Sport can be a brutal business, but for young basketballer Rio Bruton, it’s also rich in possibilities for family redemption.

The 17-year-old is the son of former Adelaide 36ers coach CJ Bruton, who was sacked by the NBL club less than a year ago, after a run of poor form.

But that experience has in no way deterred Rio, who is among a batch of budding hopefuls battling for development contracts with the 36ers ahead of the next NBL season.

Bruton has been keen to make an impression during the tryouts.(ABC News: Nyome)

Under the watchful eye of Scott Ninnis, who succeeded CJ as 36ers coach and is himself a favourite son of the club, Rio and fellow whiz-kids have been keen to make an impression.

They’ve been taking part in pre-season trials, where players are competing for the chance to secure a spot on the development roster.

“Me and the Sixers, like, I love this organisation, as well as they love me,” Rio said in a break at the trials.

“I’m very fortunate to be a part of them.

“I feel like it’s all mutual.”

Bruton’s love of the club is undiminished.(ABC News: Nyome)

Up to four deals are on offer, and the development trials are being overseen by Ninnis, who is keen to see what the versatile young shooter can offer.

“He’s not here cause he’s a Bruton — he’s here on his own merits as a basketballer,” Ninnis said.

“It’s exciting to see him. I know CJ would be proud of the basketballer he’s becoming and will become.”

Ninnis has been keeping close watch on proceedings, ahead of a trip to the US in search of imports.(ABC News: Nyome)

There’s another familiar surname among those at the tryouts, with Micale Mee also jostling for a spot.

The 23-year-old arrived in Adelaide a month ago to play in the state NBL1 competition with a single aim in mind.

“The goal is to try to make it onto NBL roster, so the NBL1 was the first step,” he said.

Darnell Mee was a much lauded import in the Adelaide’s 1998/99 championship victory and recently returned for the 25th anniversary.

Micale Mee also has a distinguished family connection to the club.(ABC News: Nyome)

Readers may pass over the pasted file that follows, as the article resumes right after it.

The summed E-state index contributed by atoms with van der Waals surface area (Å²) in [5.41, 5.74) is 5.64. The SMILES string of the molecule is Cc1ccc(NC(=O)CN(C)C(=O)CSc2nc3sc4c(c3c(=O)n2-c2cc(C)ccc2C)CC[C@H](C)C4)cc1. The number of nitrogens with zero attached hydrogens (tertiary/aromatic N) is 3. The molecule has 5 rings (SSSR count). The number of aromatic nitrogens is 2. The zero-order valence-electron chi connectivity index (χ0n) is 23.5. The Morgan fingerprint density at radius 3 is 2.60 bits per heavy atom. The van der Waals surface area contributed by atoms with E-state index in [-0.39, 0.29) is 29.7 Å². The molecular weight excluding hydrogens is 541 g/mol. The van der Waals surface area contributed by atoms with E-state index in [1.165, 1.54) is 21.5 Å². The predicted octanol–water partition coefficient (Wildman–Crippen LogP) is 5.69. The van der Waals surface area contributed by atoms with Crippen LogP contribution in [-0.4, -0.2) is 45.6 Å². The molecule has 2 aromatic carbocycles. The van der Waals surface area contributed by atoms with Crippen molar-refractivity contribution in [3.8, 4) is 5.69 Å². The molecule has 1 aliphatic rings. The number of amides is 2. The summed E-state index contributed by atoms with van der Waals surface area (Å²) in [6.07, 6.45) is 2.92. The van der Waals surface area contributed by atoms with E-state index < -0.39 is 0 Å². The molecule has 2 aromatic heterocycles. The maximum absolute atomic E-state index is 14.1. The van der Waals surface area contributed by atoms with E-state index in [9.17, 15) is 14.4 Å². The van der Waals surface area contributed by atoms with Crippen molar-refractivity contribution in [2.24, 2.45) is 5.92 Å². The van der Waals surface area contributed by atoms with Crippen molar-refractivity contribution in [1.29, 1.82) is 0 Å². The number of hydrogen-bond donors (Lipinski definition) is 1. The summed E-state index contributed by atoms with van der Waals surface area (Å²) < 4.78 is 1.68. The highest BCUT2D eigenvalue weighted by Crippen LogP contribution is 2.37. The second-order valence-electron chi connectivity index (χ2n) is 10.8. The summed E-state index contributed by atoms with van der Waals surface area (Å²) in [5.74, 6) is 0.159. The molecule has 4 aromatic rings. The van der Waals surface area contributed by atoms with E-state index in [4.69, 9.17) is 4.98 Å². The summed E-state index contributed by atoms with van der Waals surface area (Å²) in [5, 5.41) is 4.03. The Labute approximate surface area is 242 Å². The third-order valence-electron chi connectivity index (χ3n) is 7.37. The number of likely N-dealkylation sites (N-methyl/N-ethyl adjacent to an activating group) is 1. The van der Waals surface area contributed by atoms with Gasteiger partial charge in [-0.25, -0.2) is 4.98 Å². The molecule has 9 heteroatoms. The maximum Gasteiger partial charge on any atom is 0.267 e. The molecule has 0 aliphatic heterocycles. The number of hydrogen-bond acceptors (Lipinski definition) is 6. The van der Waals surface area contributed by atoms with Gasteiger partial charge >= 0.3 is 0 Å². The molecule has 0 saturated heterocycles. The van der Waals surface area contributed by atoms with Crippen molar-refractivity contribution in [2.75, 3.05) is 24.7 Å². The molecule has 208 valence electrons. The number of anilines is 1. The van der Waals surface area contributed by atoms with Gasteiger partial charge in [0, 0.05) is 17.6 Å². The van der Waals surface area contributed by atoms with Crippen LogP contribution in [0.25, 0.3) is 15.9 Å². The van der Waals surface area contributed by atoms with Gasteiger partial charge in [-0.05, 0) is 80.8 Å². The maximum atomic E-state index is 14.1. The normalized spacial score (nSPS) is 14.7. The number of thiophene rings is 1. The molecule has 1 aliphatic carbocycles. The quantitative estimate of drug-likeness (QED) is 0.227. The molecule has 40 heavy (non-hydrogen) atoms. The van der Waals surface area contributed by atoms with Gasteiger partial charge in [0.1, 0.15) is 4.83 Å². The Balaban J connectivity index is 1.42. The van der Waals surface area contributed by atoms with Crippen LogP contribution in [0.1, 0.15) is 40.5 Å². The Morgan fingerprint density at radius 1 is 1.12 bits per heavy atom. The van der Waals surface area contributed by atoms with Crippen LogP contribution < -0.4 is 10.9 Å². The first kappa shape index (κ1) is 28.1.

Micale was born in Adelaide, but left Australia when he was aged eight and honed his basketball skills back in Kentucky with his dad.

He was thrilled to hear Micale may wear the 36ers colours.

“He was happy, of course having one of his old teammates being the coach and some of the same guys in the organisation,” he said.

It’s a cutthroat process to earn a contract, but one player with less to lose is 18-year-old Alex Dodson.

Alex Dodson is a talented basketballer and footballer, and is a ruckman with the South Australian under-18 side.(ABC News: Nyome)

He has been starring as a ruckman for South Australia in the national under-18 football titles and is a hot tip to be drafted to the AFL later this year — if he chooses football, that is.

“Ultimately I just think it will come down to what I want to do and what I’m having more fun in and what I think I can make more a career out of,” Dodson admitted.

Ninnis will be only too happy to give him a nudge towards the hoops, rather than the goalposts.

“He’s obviously doing phenomenally well in footy [but] he trained with us for a fair portion of last year,” he said.

“Hopefully it’s basketball — we’ve lost too many players to footy over the years, but he’s certainly got a bright future no matter what he does.”

Young basketballers are competing to secure a spot on the Adelaide 36ers development roster.(ABC News: Nyome)

Ninnis is still deciding what types of players he wants for the development contracts.

That process will be influenced in part by the imports he signs after an upcoming scouting trip to Las Vegas — proof that the sport is not only brutal, but also a roll of the dice.